Day 23,704: Because The Time Is Always & Never Right.
Women, I believe, are largely loyal, and have been taught to stick something out rather than take risks to start something new. We are taught to consider family over any other virtues, resulting in us too easily being talked out of taking on new ventures, moving to new areas, leaving secure positions — all in the name of what might be best for our families or others.
In general, if we know when to leave, we may not know how. Conversely, if we know how to leave, we may not know when. Is there ever a right time?
Staying Too Long
One daughter has a habit we’ve all recognized as staying too long at everything from camp to extracurricular activities to relationships. She generally puts in one long year more than she should, and subsequently leaves with less positive memories than she might have otherwise.
She takes after her father, not me, for deep loyalty at almost all costs to self. How does one gain such loyalty, and at what point is loyalty a detriment over a virtue?
My husband, the ultimate family loyalist, asks this question daily regarding staffers who work for the current president. He doesn’t understand what keeps them loyal to a man who is not loyal at all. Ironically, I, likely the least loyal in the family, have a different point of view and understand the call of the higher purpose. For women, that call is innate, based frequently on family. For current political staffers, it’s likely patriotism.
Finding Higher Purpose
It was Hebrew National Hot Dogs that started the famous ad campaign, “We report to a higher authority.” The question facing each of us daily in work, relationships, politics and nonprofit work is not only “What is the higher purpose?” but also “When is the higher purpose worth what level of self-sacrifice?”
Having the power to leave, stand for one’s principles, or putting oneself first requires resources. Women, for years, did not have property rights, independent financial means, or a recognized voice. No wonder, with just a few generations out of dependency, so many of us still find it hard to stand tall for our own best interests.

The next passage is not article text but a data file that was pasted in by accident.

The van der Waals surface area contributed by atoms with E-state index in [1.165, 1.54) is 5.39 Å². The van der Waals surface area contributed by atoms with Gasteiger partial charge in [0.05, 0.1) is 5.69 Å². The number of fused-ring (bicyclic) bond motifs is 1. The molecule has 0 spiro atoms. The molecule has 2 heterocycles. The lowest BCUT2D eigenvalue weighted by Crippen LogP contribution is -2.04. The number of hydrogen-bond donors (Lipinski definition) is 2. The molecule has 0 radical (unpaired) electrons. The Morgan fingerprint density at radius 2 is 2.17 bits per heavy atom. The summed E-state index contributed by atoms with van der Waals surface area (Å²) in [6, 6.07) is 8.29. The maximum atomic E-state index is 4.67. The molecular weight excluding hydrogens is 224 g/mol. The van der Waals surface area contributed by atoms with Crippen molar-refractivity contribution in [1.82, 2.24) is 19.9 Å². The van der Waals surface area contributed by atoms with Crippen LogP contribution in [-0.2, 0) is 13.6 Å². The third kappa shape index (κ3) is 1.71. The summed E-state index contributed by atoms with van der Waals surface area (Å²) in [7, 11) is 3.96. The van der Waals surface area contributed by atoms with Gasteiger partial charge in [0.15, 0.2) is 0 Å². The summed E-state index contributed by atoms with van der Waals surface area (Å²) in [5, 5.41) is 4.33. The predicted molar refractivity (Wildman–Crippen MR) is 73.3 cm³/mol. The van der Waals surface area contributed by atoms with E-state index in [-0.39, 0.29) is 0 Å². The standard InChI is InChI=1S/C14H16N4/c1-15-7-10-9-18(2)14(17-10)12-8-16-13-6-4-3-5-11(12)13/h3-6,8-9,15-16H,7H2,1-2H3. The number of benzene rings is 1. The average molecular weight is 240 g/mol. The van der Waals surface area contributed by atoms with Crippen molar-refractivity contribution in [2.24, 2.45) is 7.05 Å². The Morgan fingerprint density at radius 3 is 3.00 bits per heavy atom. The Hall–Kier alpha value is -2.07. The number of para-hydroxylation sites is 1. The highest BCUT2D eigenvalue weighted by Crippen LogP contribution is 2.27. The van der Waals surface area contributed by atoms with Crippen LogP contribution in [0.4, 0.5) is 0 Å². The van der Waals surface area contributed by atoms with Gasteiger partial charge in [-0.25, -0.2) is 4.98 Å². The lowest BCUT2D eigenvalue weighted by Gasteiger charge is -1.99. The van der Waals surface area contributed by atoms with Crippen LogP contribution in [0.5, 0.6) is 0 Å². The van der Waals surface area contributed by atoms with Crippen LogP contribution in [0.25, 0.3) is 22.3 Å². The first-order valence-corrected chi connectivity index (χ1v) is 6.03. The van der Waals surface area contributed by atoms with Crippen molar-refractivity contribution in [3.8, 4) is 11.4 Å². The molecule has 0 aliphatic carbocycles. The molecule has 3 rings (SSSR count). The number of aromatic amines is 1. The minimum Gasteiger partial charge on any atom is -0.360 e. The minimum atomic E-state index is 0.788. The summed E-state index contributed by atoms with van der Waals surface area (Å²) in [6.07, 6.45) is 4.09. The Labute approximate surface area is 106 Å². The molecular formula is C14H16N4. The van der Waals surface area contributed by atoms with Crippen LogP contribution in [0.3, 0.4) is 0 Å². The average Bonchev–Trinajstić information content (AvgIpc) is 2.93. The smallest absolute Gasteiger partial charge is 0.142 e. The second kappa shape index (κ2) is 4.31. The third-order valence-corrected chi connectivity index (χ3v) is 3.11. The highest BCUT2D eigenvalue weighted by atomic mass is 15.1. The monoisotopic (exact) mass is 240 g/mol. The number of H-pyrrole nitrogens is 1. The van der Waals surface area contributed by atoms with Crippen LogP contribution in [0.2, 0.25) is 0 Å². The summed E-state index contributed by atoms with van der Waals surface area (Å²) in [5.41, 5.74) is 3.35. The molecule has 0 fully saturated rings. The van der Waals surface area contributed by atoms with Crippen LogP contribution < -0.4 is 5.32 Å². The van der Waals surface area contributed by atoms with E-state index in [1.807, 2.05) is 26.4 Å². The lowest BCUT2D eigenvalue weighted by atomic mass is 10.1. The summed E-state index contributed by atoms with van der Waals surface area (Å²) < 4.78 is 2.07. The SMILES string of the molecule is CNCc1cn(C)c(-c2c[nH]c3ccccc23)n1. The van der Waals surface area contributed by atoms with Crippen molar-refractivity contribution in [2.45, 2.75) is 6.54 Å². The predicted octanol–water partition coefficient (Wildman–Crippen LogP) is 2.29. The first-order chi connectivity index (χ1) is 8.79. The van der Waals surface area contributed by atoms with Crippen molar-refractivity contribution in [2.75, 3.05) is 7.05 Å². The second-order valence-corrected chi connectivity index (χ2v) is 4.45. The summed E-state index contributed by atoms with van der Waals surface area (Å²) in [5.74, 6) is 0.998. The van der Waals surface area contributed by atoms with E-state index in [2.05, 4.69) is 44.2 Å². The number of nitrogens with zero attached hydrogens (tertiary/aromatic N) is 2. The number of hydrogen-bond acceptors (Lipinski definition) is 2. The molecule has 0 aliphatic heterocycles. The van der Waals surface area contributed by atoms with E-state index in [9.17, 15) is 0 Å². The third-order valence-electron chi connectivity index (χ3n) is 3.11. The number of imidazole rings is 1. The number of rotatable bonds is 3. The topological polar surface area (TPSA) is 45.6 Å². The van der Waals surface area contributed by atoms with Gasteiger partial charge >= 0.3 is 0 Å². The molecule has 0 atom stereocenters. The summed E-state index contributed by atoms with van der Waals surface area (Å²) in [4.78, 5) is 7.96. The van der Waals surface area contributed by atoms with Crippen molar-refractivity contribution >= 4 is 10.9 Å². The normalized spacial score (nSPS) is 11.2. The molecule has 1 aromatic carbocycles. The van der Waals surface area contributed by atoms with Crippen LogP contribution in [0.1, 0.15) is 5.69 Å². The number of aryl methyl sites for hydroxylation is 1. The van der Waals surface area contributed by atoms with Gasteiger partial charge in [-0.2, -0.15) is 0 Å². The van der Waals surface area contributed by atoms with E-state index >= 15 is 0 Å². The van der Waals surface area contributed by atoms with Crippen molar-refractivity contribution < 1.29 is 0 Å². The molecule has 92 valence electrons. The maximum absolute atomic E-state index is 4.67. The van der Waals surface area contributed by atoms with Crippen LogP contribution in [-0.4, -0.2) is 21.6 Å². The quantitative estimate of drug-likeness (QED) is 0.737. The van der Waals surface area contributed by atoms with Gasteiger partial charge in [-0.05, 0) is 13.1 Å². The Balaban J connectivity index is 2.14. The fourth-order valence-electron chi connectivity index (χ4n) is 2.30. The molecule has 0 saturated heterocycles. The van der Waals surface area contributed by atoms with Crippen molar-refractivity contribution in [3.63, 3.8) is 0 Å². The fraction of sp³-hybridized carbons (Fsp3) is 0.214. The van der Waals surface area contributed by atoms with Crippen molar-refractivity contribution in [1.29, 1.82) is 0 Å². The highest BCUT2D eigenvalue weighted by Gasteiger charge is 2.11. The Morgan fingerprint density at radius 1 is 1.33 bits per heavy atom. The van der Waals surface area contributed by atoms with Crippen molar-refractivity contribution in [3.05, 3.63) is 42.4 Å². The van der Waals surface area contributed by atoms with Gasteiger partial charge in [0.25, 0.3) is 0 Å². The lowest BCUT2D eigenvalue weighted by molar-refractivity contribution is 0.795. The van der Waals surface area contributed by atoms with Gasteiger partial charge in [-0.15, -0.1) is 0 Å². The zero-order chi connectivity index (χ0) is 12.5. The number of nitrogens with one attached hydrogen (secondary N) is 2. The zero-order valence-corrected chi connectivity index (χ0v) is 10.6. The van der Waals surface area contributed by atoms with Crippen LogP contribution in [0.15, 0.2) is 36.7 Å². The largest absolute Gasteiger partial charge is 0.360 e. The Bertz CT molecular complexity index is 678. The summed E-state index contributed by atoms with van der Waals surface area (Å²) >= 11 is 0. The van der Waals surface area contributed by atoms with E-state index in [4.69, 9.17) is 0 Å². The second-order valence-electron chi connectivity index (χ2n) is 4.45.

This is what makes the Women’s March of January 2017 so significant, but just a start. This is what made and makes Mothers Against Drunk Driving (MADD) a significant force in the call for sober driving. This is what gives hope for the newer, but already larger MothersDemandAction.org in the fight for sane gun control laws. One woman can too easily be ignored, but masses of women give us a deepened voice to our more soprano tones.
One Voice v. A Chorus
It starts with one woman finding her voice and then increasingly loud chorus form added voices. Consider the combined voices of women in the #MeToo movement.
We women are known for backbiting. Instead, we have to learn how better to have each other’s backs. It’s hard because we’ve long thought we’re in it alone. That’s why it’s important to admit what’s going on so others can support us. That’s why women coming together in groups is something that has historically been feared, but is something we must increasingly find the chutzpah to do.
One leads to the other. It starts with commiting to come out and being willing to publicly stand with others for an issue, identity, cause or program. Courage comes later — well after we’ve questioned how and when to make the next move. Courage is the answer that comes back to you when the answer questions we ask ourselves is “NOW.”
Continued Focus on Gun Sanity. Dress for Effect. Red is the color associated with Moms Demand Action. The group has asked that if you’re marching on March 24, try to wear red if not a branded shirt so people desiring to be part of the same community can more easily find each other. Similarly, June 2 is the third annual day to wear Orange commemorating End Gun Violence Day. Find the background here on how one teen’s death, three years before Parkland, sparked the beginning of this part of the movement.